Wednesday, April 30, 2014

The Fantastic as Entry to Reality

What happens when you gather the multi-dimensional likes of
 writers, Ari Berk, M.T. Anderson, Holly Black, artist/sculpture
Charles Vess, Canadian mythic  swordsmith, Jake Powning,
storyteller Charlie Bethel, Elizabethean scholar Kris
McDermott, psychologist and writer, Larissa Niec, and English
harpist/composer Elizabeth-Jane Baldry for two days of
presentations, readings and discussion in a 1920's movie
theater in Mt. Pleasant Michigan? One fantastic, energizing,
and thought provoking conference. And so "The Imagining 
the Fantastic" conference organized by Ari Berk and funded
by  Central Michigan University  April 11-12 was
 ....and much more

I thank Larissa Niec for encouraging me to hop on a plane
and come and hosting me while there. After looking over the
list of folks invited and topics to be discussed, I figured it was
something not to be missed.  I was correct.

At the conference and through casual conversations before
and after "formal" events, we explored "The Alchemy of
Beginnings"; discussed the use of imagination and the fantastic
as an entry into reality, rather than an escape; joked about
being kind to the Imp of the Perverse who nudges one to
distraction...or great ideas; the art of creation as an act of
healing; the need for the artist, writer or performer to leave
"space" for the reader or viewer to engage; how a story can
save one's life; the romanticization of the "madness of
creativity"; the necessity for grounding; world building in
art and story; the question of "how dark is too dark"
and on and on.
We were treated to amazing presentations including Charlie
Bethel's rendition of Gilgamesh and a screening of the
recently discovered 1924 American black and white silent
movie version of Peter Pan. Elizabeth-Jane accompanied
with the harp score she  composed for the film. She pointed
out that James Barry, himself,  chose the actress to play
Peter Pan and told us to look for the American, not British,
flag raised on the pirate ship after the defeat of Captain

It would have been especially fun to watch the movie with
my costume designer brother,  Peter.   He's been gone  now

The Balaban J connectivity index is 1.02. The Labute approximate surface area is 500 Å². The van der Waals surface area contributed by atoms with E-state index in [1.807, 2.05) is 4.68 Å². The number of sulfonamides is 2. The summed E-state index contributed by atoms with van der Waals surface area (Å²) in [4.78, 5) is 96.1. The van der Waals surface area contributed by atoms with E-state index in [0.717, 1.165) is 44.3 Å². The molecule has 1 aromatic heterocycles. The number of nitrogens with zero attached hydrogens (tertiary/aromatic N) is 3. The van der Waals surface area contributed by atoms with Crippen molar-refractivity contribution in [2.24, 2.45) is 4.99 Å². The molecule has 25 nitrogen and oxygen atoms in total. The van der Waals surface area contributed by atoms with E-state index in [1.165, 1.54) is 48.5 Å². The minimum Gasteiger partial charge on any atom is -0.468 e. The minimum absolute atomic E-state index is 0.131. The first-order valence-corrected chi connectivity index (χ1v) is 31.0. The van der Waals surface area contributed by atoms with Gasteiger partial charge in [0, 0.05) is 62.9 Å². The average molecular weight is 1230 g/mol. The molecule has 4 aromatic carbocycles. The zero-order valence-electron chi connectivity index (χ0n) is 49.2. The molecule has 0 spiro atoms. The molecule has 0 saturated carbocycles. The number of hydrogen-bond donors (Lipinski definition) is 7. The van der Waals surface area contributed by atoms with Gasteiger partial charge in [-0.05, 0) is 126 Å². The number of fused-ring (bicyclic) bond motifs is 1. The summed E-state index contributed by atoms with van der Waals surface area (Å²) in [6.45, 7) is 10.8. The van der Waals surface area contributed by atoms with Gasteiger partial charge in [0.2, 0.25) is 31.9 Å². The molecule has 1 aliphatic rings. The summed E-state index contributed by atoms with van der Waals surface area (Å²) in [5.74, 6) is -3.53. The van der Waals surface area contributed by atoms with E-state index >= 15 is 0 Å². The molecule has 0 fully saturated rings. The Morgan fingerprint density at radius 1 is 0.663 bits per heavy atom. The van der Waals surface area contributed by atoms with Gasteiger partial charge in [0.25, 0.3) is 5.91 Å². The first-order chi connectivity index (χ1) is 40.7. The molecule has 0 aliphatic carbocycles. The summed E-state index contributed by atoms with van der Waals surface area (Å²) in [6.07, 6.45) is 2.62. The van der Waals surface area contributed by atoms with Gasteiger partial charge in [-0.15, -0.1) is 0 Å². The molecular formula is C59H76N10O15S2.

over 24 years...but I'm sure he was there at the conference
with me.  He switched to using his middle name, Taylor, in
college, but said it was comforting when nurses called him
"Peter" in the hospital in London where he had lived for years,
Peter Pan had always been a favorite for  Peter and me. He
would have thoroughly enjoyed the 1920's flowing
sophisticated Tinker  Bell and her  dramatic dying scene...
not to mention the 1920's decor of the theater complete
with art nouveau metal seats.

The setting of the conference in the movie theater in
downtown Mt. Pleasant added an intimate and relaxed
atmosphere and encouraged engagement with the attendees.
A generosity of spirit prevailed as questions were taken and
answered and conversations continued after sessions in the
lobby or at meals. Although the age range (17-70's) and fame
of everyone there varied radically, the atmosphere was one
 of peers mulling over important issues together.

Sunday after the conference I was fortunate to be able
to hang out with everyone at Ari and Kris's home...
more discussion ...and a romp in the woods behind
their house where trees, perfect for sketch,story,
animation,...or perhaps habitation by one of my creatures,
were in abundance.
 We came upon a troll house - not there last time Ari
took a walk.  Charles and Jake seemed right at home.

Charlie and I found this tree which called to me. Charlie
offered to boost me up to the first branch... but sadly  it was a
bit  too high..  It would have been an amazing climb.

I returned home challenged.  I loved the painting by Charles
titled "Gathering the Worlds".used as the conference logo.
"What does the world world look like in which my creatures
exist? What sounds or music would they hear? Do they live
in a cohesive world or worlds? I also arrived home determined
to finish the editing of  the long mythic tale I've been working
on for ages, tentatively called Sophia's Quest.  I reconnected
with illustrator, Ingrid Kallick at the conference and
promised  to send her an edited draft to see if she decides
it is something she might want to brainstorm together on.
I've been busy at the computer.The draft is going out by
the end of the week.  The conference and discussions gave
me an insight into the complexities and pitfalls of the
world of publishing. But being tentative never accomplished
much of anything....It's time to leap forward.

Adventure on.  Wendy

1 comment:

  1. How blessed you are to be able to travel and I'm grateful that I can benefit by your sharing. Love the Troll House. It reminds me of an artist who contructs these sorts of structures that I read about recently. Can't remember his name. You are right to go forward with our writing. I heard M.T. Anderson speak at the Newburyport Book Festival last Saturday. I've read the first of his Octavian Nothing books and am now owner of the 2nd, which I will get my mind ready for this summer. Deep stuff wonderfully written. Thanks for sharing.